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A Guardian Technology campaign for free public access to data about the UK and its citizens


OFT says more competition for public sector information would generate £1 billion extra annually

While everyone’s been focussing on the Gowers report (into copyright), the Office of Fair Trading – with perhaps questionable timing – has just published its own report into the commercial use of public sector information.

And it thinks there should be more, and that there should be less competition from the public sector information holders (PSIHs).

The key comment comes from John Fingleton, OFT Chief Executive, who said:

‘This is ground-breaking work for the OFT, looking at hidden markets in the economy. These monopoly public sector bodies cost the UK economy £500 million in lost opportunities. Our recommendations will help to make this valuable public asset more easily available for commercial uses which will benefit the economy and consumers.’

£500 million? The taxes on that would easily cover the £50 million in private sector funds that the Ordnance Survey needs, wouldn’t it?

Here’s the press release text:

“The OFT’s market study into the Commercial Use of Public Information (CUPI) is published today, and has found that more competition in public sector information could benefit the UK economy around £1billion a year.

Download a copy of the report (PDF, 707KB).

Examples of public sector information include weather observations collected by the Met Office, records held by The National Archives used by the public to trace their family history, and mapping data collated by Ordnance Survey. The underlying raw information is vital for businesses wanting to make value-added products and services such as in-car satellite navigation systems.

Public sector information holders (PSIHs) are usually the only source for much of this raw data, and although some make this available to businesses for free, others charge. A number of PSIHs also compete with businesses in turning the raw information into value-added products and services. This means PSIHs may have reason to restrict access to information provided solely by themselves.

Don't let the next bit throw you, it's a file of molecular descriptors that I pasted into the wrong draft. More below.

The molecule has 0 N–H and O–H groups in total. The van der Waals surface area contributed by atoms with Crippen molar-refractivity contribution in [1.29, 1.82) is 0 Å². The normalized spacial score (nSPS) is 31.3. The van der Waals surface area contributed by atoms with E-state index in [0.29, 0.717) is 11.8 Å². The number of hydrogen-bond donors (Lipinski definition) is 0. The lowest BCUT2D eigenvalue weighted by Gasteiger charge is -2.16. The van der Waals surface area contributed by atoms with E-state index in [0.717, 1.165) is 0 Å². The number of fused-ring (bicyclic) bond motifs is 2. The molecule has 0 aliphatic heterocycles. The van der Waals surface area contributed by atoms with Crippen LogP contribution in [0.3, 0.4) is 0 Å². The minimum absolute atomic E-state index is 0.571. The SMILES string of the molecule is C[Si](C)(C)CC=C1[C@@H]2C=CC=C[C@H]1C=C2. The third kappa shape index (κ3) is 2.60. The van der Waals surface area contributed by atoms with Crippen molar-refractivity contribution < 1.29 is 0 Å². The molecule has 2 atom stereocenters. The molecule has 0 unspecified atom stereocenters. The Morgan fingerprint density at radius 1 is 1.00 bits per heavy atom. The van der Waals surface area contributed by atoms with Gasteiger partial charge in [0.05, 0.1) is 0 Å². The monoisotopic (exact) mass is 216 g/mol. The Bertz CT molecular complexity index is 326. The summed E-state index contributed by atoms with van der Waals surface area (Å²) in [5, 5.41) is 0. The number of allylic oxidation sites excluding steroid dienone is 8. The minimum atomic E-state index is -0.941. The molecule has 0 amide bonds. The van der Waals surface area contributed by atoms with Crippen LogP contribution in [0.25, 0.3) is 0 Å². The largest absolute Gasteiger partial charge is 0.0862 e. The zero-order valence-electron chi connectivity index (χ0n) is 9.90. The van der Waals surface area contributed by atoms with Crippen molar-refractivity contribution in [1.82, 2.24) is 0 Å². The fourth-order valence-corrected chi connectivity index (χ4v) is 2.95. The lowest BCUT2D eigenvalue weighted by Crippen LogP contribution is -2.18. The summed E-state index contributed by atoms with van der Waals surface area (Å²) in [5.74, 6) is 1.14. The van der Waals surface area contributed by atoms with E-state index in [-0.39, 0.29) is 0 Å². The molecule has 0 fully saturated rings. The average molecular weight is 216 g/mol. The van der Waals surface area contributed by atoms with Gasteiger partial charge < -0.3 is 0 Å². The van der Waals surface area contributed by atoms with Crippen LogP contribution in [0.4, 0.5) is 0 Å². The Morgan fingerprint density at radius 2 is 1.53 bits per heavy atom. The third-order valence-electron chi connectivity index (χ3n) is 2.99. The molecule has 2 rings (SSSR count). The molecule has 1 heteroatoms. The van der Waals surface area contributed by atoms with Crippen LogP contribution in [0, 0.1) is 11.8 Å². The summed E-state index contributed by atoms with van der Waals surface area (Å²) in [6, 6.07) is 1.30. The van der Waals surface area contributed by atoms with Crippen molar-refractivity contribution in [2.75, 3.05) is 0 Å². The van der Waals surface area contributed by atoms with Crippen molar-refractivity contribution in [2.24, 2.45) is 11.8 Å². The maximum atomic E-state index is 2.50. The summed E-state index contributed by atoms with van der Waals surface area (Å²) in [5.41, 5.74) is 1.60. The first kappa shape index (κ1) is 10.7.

The study found that raw information is not as easily available as it should be, licensing arrangements are restrictive, prices are not always linked to costs and PSIHs may be charging higher prices to competing businesses and giving them less attractive terms than their own value-added operations.

The report has also found that much of the legislation and guidance which aims to ensure access to information is provided on an equal basis, lacks clarity and is inadequately monitored. As a result the full benefits of public sector information are not being realised.

The OFT concludes that PSIHs should :

  • make as much public sector information available as possible for commercial use/re-use
  • ensure that businesses have access to public sector information at the earliest point that it is useful to them
  • provide access to information where the PSIH is the only supplier on an equal basis to all businesses and the PSIH itself
  • use proportionate cost-related pricing and to account separately for their monopoly activities and their value-added activities so that PSIHs can demonstrate that they are providing and pricing information fairly and in a non-discriminatory manner, and
  • enable the regulator (Office of Public Sector Information) to monitor PSIHs better, with improved enforcement and complaints procedures.

    Implementing these recommendations could double the value of public sector information to the UK economy to £1billion a year, and benefit consumers by providing a wider range of competitively priced goods and services.

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